This weekend I was treated to a visit from my parents. Seeing them here in Reggio, right in the toe of Italy, pootling along to my doorstep in their hire car as if it were no more than a casual visit to Cambridge, was one of the most surreal things that has happened since I’ve been here, and that’s saying quite a lot!
Reggio isn’t really geared up for foreign holidaymakers. For starters, no one really speaks English. This isn’t a criticism – I doubt that Italian tourists in London are treated to anyone speaking their native tongue – but it is surprising when you compare that to places like Florence and (I presume) Rome, where even when you try and speak to the locals in Italian they will respond in English. Furthermore, there aren’t that many hotels. The tourism here seems to be of a seaside resort nature, and as such it completely shuts down over winter: in the first few weeks of my arrival the nightclubs, or ‘lidos’ as they are called here, that lined the sea front were being dismantled, meaning I had to kiss goodbye the dream of finding my party-hard alter ego in Reggio (no, I wasn’t holding out much hope either).
As such, the teeny hotel my parents found themselves in had only six rooms, and in order to obtain the complimentary hotel breakfast you had to follow the equally teeny hotelier down the road and round the corner to one of his mate’s cafes. It’s only when you end up going on a spontaneous hike like this that the language barrier becomes a problem, as my Dad reported that once their guide had laughed heartily at the fact that he was wearing a t-shirt on what he must have assumed was an arctic November morning (it was about 15 degrees), they had pretty much exhausted their communal vocabulary. Comprehension difficulties aside, though, Italian folk are extremely hospitable, something that, living as a local for the last few months, I had completely forgotten, and being treated to liqueurs on the house and compliments on my Italian at various wonderful eateries over the weekend was a lovely reminder.
What characterises visits from your parents is that they’ll say things like ‘I think there’s a national park near here, shall we go?’ and will manage to track down marmalade even in shops bearing the title ‘Specialità Calabresi’ – who knew?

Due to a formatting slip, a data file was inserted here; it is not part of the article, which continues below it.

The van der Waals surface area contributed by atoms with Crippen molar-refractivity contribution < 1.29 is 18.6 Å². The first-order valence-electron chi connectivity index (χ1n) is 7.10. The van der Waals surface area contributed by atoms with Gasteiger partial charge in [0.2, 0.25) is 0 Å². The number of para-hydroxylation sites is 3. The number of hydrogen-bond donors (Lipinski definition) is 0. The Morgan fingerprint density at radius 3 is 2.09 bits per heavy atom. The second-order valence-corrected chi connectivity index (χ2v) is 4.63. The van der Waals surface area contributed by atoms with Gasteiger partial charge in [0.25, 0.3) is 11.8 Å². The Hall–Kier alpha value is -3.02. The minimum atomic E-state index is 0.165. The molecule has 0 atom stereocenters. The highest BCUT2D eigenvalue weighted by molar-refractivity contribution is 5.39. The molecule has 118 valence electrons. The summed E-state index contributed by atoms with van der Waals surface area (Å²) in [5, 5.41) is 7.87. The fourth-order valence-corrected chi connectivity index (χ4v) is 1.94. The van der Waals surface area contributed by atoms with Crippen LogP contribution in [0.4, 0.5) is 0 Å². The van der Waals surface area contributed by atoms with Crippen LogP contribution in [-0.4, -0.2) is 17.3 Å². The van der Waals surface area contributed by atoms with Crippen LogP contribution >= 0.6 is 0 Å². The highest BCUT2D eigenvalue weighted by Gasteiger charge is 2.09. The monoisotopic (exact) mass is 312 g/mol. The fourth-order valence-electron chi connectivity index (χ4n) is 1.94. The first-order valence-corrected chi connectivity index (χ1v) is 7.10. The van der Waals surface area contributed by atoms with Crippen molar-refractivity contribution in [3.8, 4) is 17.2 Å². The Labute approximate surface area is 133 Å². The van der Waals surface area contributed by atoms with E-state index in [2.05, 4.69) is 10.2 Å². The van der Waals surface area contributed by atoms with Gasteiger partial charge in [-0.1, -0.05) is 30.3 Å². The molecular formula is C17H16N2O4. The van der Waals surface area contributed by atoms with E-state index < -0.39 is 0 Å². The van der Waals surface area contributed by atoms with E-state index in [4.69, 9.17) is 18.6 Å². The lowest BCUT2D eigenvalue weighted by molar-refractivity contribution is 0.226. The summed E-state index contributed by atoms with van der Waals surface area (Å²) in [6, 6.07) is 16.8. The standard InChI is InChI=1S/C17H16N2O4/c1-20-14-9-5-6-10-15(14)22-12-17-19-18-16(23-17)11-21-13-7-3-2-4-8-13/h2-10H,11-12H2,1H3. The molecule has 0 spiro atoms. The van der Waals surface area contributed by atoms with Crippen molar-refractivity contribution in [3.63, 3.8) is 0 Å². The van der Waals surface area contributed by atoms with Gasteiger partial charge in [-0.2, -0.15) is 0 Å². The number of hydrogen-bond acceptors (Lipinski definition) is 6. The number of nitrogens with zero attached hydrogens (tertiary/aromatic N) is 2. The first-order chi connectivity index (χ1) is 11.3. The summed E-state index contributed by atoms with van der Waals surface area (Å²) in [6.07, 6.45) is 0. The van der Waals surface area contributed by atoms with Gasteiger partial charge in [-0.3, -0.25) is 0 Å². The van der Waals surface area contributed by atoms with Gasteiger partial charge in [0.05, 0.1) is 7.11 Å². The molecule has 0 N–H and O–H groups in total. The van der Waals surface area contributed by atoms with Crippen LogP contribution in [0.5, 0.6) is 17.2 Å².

They’ll also bring you lots and lots and lots of treats. I’d mentioned I was missing British chocolate, and my mum had said she might have some celebrations kicking about that she could bring. I was somewhat overwhelmed, therefore, by the boxes of heroes and celebrations, multipack of dairy milks, mince pies, biscuits and even Kendal mint cake that were eventually bestowed on me as a community effort from my parents, sister and grandma. On top of that, we ate out for every meal while they were here, and I finally managed to get hold of the pizza that I’ve been craving for the best part of a month (never thought I’d have difficulty finding one in Italy!) So it is with some relief for my waistline if nothing else that I had to say goodbye to them on Monday evening.
Seeing my parents has been a great morale booster for the rest of term, which suddenly seems quite short if I think that we’re well into November now. Acting as their interpreter for the weekend has made me see that my Italian has come along quite a way since I arrived, while just kicking about in Italy, drinking cocktails and meandering along the busy main street at night, made the experience seem a whole lot more like a holiday and less like a compulsory year of self-discovery. The end of the first leg of the journey is in sight now, as I will be heading home for Christmas in just over four week’s time. Before that though I am going to Rome, hopefully to Naples and welcoming a few more visitors here – amazing how much I’ve been able to cram in, and yet I’ve still only scratched the surface of everything that Italy has to offer. That’s what makes it such a great place to be based for a year abroad, and what will keep me eagerly flicking through my guide book over the Christmas break.